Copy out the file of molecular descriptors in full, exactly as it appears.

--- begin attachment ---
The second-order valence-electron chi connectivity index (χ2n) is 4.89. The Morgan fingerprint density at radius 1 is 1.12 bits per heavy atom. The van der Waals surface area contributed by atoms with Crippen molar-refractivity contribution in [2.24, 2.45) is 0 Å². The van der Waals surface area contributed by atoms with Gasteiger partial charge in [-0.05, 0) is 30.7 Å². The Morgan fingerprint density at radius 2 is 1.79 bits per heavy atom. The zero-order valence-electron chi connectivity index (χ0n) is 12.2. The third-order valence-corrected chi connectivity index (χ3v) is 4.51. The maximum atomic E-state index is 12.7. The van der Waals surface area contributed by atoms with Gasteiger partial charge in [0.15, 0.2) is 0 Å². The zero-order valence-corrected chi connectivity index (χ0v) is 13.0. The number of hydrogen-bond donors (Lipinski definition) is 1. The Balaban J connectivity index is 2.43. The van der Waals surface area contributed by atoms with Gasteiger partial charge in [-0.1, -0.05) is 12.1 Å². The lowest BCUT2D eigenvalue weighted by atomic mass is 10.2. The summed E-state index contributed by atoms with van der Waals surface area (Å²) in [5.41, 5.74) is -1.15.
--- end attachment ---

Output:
The second-order valence-electron chi connectivity index (χ2n) is 4.89. The Morgan fingerprint density at radius 1 is 1.12 bits per heavy atom. The van der Waals surface area contributed by atoms with Crippen molar-refractivity contribution in [2.24, 2.45) is 0 Å². The van der Waals surface area contributed by atoms with Gasteiger partial charge in [-0.05, 0) is 30.7 Å². The Morgan fingerprint density at radius 2 is 1.79 bits per heavy atom. The zero-order valence-electron chi connectivity index (χ0n) is 12.2. The third-order valence-corrected chi connectivity index (χ3v) is 4.51. The maximum atomic E-state index is 12.7. The van der Waals surface area contributed by atoms with Gasteiger partial charge in [0.15, 0.2) is 0 Å². The zero-order valence-corrected chi connectivity index (χ0v) is 13.0. The number of hydrogen-bond donors (Lipinski definition) is 1. The Balaban J connectivity index is 2.43. The van der Waals surface area contributed by atoms with Gasteiger partial charge in [-0.1, -0.05) is 12.1 Å². The lowest BCUT2D eigenvalue weighted by atomic mass is 10.2. The summed E-state index contributed by atoms with van der Waals surface area (Å²) in [5.41, 5.74) is -1.15.